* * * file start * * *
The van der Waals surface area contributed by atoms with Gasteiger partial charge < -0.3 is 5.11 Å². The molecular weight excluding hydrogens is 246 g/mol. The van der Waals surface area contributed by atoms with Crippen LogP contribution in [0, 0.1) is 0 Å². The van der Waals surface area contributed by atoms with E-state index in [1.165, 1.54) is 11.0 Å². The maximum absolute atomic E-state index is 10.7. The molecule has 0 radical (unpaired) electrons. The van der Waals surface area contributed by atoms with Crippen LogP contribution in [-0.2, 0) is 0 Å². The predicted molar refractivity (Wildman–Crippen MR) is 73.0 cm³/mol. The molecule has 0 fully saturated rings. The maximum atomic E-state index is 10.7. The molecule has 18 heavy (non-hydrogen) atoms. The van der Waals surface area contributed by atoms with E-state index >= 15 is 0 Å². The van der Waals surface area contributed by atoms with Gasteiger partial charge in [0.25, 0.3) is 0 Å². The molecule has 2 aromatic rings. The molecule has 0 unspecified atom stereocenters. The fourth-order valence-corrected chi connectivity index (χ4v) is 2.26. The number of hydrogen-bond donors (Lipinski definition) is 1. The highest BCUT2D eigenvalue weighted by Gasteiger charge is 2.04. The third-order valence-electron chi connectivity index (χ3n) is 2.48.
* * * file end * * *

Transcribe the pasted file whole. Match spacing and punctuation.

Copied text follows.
The van der Waals surface area contributed by atoms with Gasteiger partial charge < -0.3 is 5.11 Å². The molecular weight excluding hydrogens is 246 g/mol. The van der Waals surface area contributed by atoms with Crippen LogP contribution in [0, 0.1) is 0 Å². The van der Waals surface area contributed by atoms with E-state index in [1.165, 1.54) is 11.0 Å². The maximum absolute atomic E-state index is 10.7. The molecule has 0 radical (unpaired) electrons. The van der Waals surface area contributed by atoms with Crippen LogP contribution in [-0.2, 0) is 0 Å². The predicted molar refractivity (Wildman–Crippen MR) is 73.0 cm³/mol. The molecule has 0 fully saturated rings. The maximum atomic E-state index is 10.7. The molecule has 18 heavy (non-hydrogen) atoms. The van der Waals surface area contributed by atoms with E-state index >= 15 is 0 Å². The van der Waals surface area contributed by atoms with Gasteiger partial charge in [0.25, 0.3) is 0 Å². The molecule has 2 aromatic rings. The molecule has 0 unspecified atom stereocenters. The fourth-order valence-corrected chi connectivity index (χ4v) is 2.26. The number of hydrogen-bond donors (Lipinski definition) is 1. The highest BCUT2D eigenvalue weighted by Gasteiger charge is 2.04. The third-order valence-electron chi connectivity index (χ3n) is 2.48.